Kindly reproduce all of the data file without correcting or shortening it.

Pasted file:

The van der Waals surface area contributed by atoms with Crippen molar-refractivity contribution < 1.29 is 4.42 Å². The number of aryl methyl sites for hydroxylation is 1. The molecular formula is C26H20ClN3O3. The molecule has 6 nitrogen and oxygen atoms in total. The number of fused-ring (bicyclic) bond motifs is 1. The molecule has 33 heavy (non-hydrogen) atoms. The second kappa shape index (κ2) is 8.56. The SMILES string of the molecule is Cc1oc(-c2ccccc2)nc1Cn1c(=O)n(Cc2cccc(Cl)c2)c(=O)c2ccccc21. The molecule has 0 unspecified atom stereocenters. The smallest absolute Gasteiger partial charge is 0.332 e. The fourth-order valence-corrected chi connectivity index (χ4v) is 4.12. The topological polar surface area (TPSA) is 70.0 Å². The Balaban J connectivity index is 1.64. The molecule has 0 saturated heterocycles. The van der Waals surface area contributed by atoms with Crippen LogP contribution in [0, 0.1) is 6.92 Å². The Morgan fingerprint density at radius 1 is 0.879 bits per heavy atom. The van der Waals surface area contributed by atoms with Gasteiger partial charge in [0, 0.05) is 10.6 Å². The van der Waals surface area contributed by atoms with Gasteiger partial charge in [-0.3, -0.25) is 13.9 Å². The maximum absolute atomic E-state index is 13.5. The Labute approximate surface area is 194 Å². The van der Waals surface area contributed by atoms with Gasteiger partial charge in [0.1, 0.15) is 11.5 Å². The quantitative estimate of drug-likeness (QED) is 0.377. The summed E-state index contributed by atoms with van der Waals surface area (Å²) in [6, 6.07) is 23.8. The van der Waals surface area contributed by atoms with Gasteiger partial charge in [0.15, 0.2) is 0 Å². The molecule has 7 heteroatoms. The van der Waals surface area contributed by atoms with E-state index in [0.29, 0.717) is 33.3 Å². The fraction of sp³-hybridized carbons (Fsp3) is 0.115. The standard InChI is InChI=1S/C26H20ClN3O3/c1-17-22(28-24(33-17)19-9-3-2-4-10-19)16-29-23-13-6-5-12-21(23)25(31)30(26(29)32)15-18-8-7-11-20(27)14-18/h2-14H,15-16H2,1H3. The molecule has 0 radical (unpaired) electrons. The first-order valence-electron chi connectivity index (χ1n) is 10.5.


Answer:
The van der Waals surface area contributed by atoms with Crippen molar-refractivity contribution < 1.29 is 4.42 Å². The number of aryl methyl sites for hydroxylation is 1. The molecular formula is C26H20ClN3O3. The molecule has 6 nitrogen and oxygen atoms in total. The number of fused-ring (bicyclic) bond motifs is 1. The molecule has 33 heavy (non-hydrogen) atoms. The second kappa shape index (κ2) is 8.56. The SMILES string of the molecule is Cc1oc(-c2ccccc2)nc1Cn1c(=O)n(Cc2cccc(Cl)c2)c(=O)c2ccccc21. The molecule has 0 unspecified atom stereocenters. The smallest absolute Gasteiger partial charge is 0.332 e. The fourth-order valence-corrected chi connectivity index (χ4v) is 4.12. The topological polar surface area (TPSA) is 70.0 Å². The Balaban J connectivity index is 1.64. The molecule has 0 saturated heterocycles. The van der Waals surface area contributed by atoms with Crippen LogP contribution in [0, 0.1) is 6.92 Å². The Morgan fingerprint density at radius 1 is 0.879 bits per heavy atom. The van der Waals surface area contributed by atoms with Gasteiger partial charge in [0, 0.05) is 10.6 Å². The van der Waals surface area contributed by atoms with Gasteiger partial charge in [-0.3, -0.25) is 13.9 Å². The maximum absolute atomic E-state index is 13.5. The Labute approximate surface area is 194 Å². The van der Waals surface area contributed by atoms with Gasteiger partial charge in [0.1, 0.15) is 11.5 Å². The quantitative estimate of drug-likeness (QED) is 0.377. The summed E-state index contributed by atoms with van der Waals surface area (Å²) in [6, 6.07) is 23.8. The van der Waals surface area contributed by atoms with Gasteiger partial charge in [0.15, 0.2) is 0 Å². The molecule has 7 heteroatoms. The van der Waals surface area contributed by atoms with E-state index in [0.29, 0.717) is 33.3 Å². The fraction of sp³-hybridized carbons (Fsp3) is 0.115. The standard InChI is InChI=1S/C26H20ClN3O3/c1-17-22(28-24(33-17)19-9-3-2-4-10-19)16-29-23-13-6-5-12-21(23)25(31)30(26(29)32)15-18-8-7-11-20(27)14-18/h2-14H,15-16H2,1H3. The molecule has 0 radical (unpaired) electrons. The first-order valence-electron chi connectivity index (χ1n) is 10.5.